Differential response of rice plants to high night temperatures imposed at varying developmental phases uri icon

abstract

  • Increasing night temperatures can reduce growth and yield of rice plants, but limited information is available on the comparative effects of high night temperature (HNT) treatment at different growth stages on growth and physiological responses of rice. We conducted a study in controlled-environment chambers to determine the growth and physiological responses and spikelet differentiation of rice cultivars to HNT treatment at different growth stages. Plants were exposed to two temperatures: 30/21 degrees C (low) and 30/25 degrees C (high) day/night temperatures. At the end of the vegetative period, plants grown in the low (LNT) and high (HNT) night temperatures were further subdivided and plants were exposed to different temperature treatments in the reproductive growth period. Photosynthesis, night respiration rates, and plant growth parameters were measured at various stages. High night temperature had no significant effects on the growth of rice cultivars during the vegetative phase. Maximum photosynthesis at the vegetative phase was not significantly affected, but plant dark respiration increased (within the 14-20% range). Genotypic variation in dark respiration was observed at later growth stages. Rice plants that received HNT at the early reproductive stage had the lowest number of spikelets per panicle, presenting a 35.9% of degenerated spikelets, significantly higher than those observed in other treatment times. This study shows that the response of rice cultivars to HNT varies with time of treatment and that the occurrence of HNT during the reproductive period provided supportive evidence on how HNT might reduce yield by increasing plant's dark respiration rate and spikelet degeneration (which consequently reduced sink size), thus, decreasing biomass production. (C) 2015 Elsevier B.V. All rights reserved.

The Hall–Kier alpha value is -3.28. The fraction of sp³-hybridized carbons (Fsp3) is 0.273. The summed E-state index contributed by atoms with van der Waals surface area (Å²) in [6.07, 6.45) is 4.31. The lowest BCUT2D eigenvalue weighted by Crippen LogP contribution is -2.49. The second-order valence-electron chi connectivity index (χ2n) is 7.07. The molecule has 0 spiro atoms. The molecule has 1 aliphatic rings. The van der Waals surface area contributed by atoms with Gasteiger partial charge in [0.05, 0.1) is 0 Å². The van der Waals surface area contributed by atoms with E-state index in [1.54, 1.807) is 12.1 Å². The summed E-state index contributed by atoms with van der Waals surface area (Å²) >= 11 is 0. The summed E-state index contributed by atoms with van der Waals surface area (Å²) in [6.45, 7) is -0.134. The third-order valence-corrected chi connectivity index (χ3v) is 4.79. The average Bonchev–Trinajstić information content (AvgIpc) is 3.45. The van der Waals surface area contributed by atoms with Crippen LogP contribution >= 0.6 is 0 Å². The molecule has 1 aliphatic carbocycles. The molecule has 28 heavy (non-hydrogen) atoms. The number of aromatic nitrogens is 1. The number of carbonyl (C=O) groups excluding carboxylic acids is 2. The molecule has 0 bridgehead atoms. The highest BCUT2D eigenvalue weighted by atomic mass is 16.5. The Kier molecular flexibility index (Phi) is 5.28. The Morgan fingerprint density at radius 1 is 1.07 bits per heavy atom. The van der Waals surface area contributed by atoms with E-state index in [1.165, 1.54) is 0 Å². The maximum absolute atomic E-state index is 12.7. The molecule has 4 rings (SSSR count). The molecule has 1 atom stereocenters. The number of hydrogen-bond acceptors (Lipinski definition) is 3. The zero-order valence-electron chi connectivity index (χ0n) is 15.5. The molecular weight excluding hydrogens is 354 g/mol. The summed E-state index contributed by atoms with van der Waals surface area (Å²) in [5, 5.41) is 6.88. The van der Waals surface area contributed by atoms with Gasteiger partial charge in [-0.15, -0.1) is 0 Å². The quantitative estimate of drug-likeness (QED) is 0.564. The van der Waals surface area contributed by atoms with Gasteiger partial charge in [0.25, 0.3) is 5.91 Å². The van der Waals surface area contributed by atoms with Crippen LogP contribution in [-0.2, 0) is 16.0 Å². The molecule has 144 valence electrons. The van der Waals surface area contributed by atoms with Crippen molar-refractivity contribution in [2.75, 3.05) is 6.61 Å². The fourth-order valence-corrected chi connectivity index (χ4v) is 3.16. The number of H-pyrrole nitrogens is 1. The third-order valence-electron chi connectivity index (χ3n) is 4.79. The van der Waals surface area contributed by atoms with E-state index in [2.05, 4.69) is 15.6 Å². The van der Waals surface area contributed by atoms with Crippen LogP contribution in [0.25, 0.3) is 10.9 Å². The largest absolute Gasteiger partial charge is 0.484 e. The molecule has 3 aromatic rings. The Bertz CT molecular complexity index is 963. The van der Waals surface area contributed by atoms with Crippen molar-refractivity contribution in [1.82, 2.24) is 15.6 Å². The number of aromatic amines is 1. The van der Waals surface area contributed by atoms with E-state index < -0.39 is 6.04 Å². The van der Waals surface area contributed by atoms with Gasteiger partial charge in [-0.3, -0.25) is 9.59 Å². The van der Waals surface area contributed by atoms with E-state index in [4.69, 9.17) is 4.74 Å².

publication date

  • 2015
  • 2015